Do not eat grapefruit or drink grapefruit juice while you are taking this medicine. Grapefruit can cause unwanted changes in the blood pressure lowering effect of Adalat.

Do not stop taking your medicine or lower the dosage without checking with your doctor. If you stop taking it suddenly, your condition may worsen or you may have unwanted side effects.

Things to be careful of

Be careful driving or operating machinery until you know how Adalat affects you. Adalat tablets may cause dizziness or fainting in some patients, especially when they first start taking the medicine, change dose, or drink alcohol.

If you have angina, be careful not to overdo physical activities when you first start taking Adalat. You may feel better when you start taking it, but you will need time to improve your physical fitness.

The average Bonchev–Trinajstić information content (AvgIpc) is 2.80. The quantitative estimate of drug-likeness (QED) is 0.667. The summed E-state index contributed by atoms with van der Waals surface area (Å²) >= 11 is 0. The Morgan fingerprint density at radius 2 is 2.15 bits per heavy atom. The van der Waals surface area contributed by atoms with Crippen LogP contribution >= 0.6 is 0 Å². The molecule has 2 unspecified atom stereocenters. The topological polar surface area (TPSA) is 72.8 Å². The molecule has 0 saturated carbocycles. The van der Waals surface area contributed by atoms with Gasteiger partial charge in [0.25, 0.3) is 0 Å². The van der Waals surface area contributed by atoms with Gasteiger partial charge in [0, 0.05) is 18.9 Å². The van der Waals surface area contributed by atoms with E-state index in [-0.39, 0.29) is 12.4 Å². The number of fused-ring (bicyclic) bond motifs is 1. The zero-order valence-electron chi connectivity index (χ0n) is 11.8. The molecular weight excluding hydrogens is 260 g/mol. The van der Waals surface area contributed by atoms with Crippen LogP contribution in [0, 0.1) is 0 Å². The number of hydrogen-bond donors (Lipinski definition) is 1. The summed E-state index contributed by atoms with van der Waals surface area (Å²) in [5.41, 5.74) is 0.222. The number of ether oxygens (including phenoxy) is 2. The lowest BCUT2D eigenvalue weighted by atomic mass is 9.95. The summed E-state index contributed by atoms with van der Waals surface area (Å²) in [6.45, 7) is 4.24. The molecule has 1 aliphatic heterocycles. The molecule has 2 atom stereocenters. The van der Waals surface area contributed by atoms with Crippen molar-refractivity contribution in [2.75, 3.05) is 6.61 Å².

Tell your doctor or pharmacist as soon as possible if you do not feel well while you are taking Adalat. All medicines have side effects. Sometimes they are serious, most of the time they are not. In serious cases, you may need medical attention.

Do not be alarmed by the following lists of side effects. You may not experience any of them.

Ask your doctor or pharmacist to answer any questions you may have.

Tell your doctor or pharmacist if you notice any of the following and they worry you.

The list below includes the more common side effects of your medicine. They are usually mild and short-lived.

  • headache
  • feeling dizzy
  • fast or irregular heartbeats
  • feeling sick (nausea)
  • flushing
  • constipation
  • generally feeling unwell
  • unusual tiredness or weakness
  • general swelling and/or swelling of the arms, ankles or legs